About the Book
The body is found by the river, near a spot popular with runners.
With a serial rapist at work in the area, DI Zigic and DS Ferreira are initially confused when the Hate Crimes Unit is summoned to the scene. Until they discover that the victim, Corinne Sawyer, was born Colin Sawyer.
Police records reveal there have been violent attacks on trans women in the local area. Was Corinne a victim of mistaken identity? Or has the person who has been targeting trans women stepped up their campaign of violence? With tensions running high, and the force coming under national scrutiny, this is a complex case and any mistake made could be fatal…
Watch Her Disappear is the fourth book in the series that features Zigic and Ferreira and is my favourite one so far. You can always rely on Eva Dolan to write something a bit different and in this book the hate crimes unit are looking into the murder of a transgender woman and other attacks that they suspect are linked. Corrine, the victim doesn’t come across as a very nice person, either as Corrine or in her previous life as Colin. In all honesty, I had more sympathy, if not liking for her family.
All the trans women who featured appeared more confident and happy when they could live their lives as women. Eva demonstrates how the trans community are regarded in society. Some people are supportive but many treat them with no respect and as an object of ridicule. Some of the terminology used by members of the police force excluding Zigic and Ferreira made me cringe slightly and it was believable. Even more believable was the storyline regarding the attitude of certain people on social media.
Alongside the investigation is another that is looking into rape. The two detectives who are involved in the case know who is responsible but it is impossible to prove it. Ferreira is also doing some work on this case and I loved how she could get under the suspect’s skin.
The last third of the novel, when I had figured out who was responsible if not why was impossible to put down. I felt upset for Ferreira who struggled with guilt and frustration at having to stand aside. She has been a favourite character since the first book, I just like everything about her.
I read a lot of series fiction and with all the books that I read I usually fall behind but this is one series that I have kept up to date with. I hope that it will continue.
With thanks to the publisher for my copy received.
About the Book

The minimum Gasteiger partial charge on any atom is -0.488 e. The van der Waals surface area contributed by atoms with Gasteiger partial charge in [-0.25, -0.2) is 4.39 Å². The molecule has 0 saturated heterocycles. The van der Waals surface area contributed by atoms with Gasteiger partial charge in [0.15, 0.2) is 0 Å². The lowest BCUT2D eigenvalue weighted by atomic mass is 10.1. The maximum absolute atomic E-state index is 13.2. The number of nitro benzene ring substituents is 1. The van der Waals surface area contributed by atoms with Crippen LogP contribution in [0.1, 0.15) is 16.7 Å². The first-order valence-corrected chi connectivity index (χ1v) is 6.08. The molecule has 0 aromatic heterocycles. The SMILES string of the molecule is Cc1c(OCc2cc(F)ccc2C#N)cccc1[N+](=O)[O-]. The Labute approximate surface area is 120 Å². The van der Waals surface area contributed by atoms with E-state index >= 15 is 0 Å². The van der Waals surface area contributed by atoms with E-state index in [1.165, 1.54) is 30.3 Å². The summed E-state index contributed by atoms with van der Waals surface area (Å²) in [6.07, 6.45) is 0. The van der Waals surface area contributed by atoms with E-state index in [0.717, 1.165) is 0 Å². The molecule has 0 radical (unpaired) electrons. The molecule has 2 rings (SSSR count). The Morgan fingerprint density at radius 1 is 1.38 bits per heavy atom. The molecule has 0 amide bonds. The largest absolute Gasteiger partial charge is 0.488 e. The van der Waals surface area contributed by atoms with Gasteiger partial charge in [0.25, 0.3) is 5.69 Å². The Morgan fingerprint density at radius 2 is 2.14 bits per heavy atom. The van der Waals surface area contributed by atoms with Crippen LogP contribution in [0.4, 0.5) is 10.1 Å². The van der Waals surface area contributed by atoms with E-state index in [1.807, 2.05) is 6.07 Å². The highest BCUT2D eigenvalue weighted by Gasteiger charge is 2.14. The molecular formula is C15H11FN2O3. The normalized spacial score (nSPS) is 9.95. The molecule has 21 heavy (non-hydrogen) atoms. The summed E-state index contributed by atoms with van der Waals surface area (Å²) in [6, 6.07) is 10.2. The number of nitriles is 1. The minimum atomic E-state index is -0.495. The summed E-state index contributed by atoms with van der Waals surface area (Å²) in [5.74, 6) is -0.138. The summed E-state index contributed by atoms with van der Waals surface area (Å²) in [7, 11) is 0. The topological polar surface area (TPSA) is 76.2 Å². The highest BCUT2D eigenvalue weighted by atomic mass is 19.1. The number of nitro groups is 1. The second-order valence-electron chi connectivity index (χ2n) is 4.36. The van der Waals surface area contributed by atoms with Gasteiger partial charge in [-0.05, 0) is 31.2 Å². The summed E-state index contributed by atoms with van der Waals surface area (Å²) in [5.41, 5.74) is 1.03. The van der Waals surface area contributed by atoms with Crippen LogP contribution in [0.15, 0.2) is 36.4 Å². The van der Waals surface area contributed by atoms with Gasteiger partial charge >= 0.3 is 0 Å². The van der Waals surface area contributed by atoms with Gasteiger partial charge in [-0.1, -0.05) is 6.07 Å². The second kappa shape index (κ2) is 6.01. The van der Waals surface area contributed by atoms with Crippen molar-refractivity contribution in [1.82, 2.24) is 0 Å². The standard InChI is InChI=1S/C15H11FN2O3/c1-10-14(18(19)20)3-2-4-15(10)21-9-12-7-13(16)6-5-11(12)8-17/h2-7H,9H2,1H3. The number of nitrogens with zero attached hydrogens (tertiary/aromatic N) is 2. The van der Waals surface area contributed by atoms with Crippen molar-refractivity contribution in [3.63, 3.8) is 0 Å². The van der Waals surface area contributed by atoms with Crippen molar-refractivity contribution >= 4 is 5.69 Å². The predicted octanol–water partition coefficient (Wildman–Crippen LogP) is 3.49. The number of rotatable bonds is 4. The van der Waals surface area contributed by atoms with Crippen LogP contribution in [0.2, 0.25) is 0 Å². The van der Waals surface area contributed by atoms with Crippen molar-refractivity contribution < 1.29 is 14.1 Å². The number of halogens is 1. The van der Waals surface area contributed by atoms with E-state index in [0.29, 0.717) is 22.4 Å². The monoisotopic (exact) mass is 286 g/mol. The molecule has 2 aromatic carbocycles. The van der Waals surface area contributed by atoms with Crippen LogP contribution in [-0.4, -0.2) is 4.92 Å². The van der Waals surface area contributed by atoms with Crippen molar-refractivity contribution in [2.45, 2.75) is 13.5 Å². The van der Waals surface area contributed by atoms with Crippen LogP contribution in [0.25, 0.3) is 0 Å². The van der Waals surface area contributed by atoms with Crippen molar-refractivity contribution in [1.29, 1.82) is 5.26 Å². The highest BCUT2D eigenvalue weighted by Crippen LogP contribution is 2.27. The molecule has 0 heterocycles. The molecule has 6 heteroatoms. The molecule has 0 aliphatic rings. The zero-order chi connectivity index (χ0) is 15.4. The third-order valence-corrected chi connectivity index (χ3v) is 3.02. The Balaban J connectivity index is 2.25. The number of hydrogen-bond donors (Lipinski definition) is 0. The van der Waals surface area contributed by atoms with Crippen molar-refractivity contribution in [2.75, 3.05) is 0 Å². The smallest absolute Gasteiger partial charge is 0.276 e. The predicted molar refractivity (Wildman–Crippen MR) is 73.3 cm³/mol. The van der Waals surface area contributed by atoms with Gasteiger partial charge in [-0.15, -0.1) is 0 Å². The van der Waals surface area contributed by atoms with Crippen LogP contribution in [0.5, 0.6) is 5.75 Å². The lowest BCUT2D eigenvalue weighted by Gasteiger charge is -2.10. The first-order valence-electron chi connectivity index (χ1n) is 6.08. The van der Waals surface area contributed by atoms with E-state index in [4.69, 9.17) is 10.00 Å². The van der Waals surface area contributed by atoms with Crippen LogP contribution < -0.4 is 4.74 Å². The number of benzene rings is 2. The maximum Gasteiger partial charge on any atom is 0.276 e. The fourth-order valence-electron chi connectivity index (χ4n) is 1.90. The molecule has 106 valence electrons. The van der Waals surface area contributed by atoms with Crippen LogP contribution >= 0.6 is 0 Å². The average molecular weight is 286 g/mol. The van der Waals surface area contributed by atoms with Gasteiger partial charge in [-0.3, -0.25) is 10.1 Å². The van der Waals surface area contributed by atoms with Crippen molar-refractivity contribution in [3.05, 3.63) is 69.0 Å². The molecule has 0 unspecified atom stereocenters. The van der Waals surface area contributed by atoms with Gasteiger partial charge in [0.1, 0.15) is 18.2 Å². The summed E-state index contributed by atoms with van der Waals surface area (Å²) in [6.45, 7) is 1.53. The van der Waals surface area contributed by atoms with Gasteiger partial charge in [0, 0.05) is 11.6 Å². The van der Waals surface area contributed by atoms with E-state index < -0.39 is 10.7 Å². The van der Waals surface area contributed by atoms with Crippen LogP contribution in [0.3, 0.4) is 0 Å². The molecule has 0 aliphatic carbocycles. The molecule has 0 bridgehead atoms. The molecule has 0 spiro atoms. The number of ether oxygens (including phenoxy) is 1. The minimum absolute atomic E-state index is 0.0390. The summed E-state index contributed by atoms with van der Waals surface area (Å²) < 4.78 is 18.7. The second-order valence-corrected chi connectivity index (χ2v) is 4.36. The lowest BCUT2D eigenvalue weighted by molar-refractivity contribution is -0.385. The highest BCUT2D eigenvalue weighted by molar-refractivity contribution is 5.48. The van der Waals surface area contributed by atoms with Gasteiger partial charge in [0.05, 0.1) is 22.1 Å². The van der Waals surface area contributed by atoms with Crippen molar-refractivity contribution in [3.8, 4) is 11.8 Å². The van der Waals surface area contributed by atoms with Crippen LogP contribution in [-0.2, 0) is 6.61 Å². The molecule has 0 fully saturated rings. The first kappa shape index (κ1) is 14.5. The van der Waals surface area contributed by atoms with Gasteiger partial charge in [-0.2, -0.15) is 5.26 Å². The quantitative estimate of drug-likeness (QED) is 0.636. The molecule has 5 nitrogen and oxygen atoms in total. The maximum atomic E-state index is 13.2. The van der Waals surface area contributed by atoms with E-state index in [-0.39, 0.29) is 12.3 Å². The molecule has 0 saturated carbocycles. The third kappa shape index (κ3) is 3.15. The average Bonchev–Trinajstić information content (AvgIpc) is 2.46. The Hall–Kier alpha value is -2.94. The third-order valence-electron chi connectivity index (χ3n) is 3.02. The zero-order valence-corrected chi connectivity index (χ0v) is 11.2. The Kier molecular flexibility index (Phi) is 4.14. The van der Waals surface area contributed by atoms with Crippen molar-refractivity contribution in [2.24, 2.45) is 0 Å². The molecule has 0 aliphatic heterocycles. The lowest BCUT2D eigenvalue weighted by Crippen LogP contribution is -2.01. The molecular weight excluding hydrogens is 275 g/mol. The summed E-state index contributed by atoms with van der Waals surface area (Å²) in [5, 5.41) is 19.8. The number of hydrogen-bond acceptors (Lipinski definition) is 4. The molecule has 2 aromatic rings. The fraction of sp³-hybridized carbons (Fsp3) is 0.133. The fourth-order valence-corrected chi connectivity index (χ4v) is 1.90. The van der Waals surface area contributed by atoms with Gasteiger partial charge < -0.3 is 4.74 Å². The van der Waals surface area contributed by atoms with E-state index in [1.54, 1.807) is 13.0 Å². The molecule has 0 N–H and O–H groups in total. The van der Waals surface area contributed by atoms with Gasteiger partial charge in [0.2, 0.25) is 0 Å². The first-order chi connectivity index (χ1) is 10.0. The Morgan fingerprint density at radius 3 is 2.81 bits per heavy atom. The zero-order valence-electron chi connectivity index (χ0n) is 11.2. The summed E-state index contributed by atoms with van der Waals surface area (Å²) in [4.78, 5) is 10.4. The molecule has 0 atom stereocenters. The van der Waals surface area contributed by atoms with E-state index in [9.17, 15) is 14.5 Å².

The flame of genius scorches every generation it touches.
Following a lonely upbringing in the woods of northern Michigan, Milo Andret enrols as a graduate student at U.C. Berkeley, where the faculty is the first to recognize that the young man’s childhood solitude has created a prodigiously unusual mind. Yet with Milo’s great gifts come great risks, and California in the seventies is rife with temptation. The research he begins at Berkeley will make him a legend; the woman, and the rival he meets, will haunt him forever. For it soon becomes clear that Milo’s brilliance is linked to a dark need that ultimately threatens to destroy not only his work and his marriage, but the lives of all his children, as well.
A Doubter’s Almanac is at once a captivatingly virtuoso illustration of the powers of the mind and a deeply moving exploration of the nature of love, ambition and genius. It is a novel of flawed characters and unreachable dreams, of bonds that tie and passions that destroy; a major work of dazzling and seductive beauty from one of our foremost writers.
My first book of 2017 is a completely different type of book to what I usually read. It is also by an author that I have never read before.
Milo is a genius, a mathematician whose life is governed by trying to solve mathematical problems and be the first to do so. There is a lot of focus on mathematics in the novel and all of it was beyond my comprehension. However, the story gripped me enough to carry on reading.
He is a troubled person. There are many words you can use to describe him. Abusive, aggressive, bullying, condescending, critical, impatient, selfish and unforgiving are just a few. He is also a loner, has been from an early age and his inability to mix with people accounts for many of his faults.
Most of the emphasis on mathematics occurs in part one, it is present in part two but the narrative here switches from Milo to his son Hans. The story was much easier to read in bigger chunks in part two, probably with there being more of a story and it being told by a more likeable person.
The author demonstrates how a genius can be in every generation but also an addict and sometimes they are linked. The consequences of addiction from both characters was quite upsetting to read, especially the scenes that concerned Milo. What became evident towards the end of the novel was that despite all of Milo’s faults he was also loyal and loving but probably due to his own isolated childhood completely useless at showing it.
I loved the female characters in the novel. Mom, Audra and Paulie were all fantastic, warm, humorous, patient and forgiving people. I felt that they all gave the novel its depth and humility. I also liked the chapter headings, I’ve never read any like them before. ‘ You can’t comb the hair on a coconut’ is a firm favourite.
I did find the mathematics slightly off putting but the story and the female characters more than compensated and I will look out for Ethan Canin’s previous novels.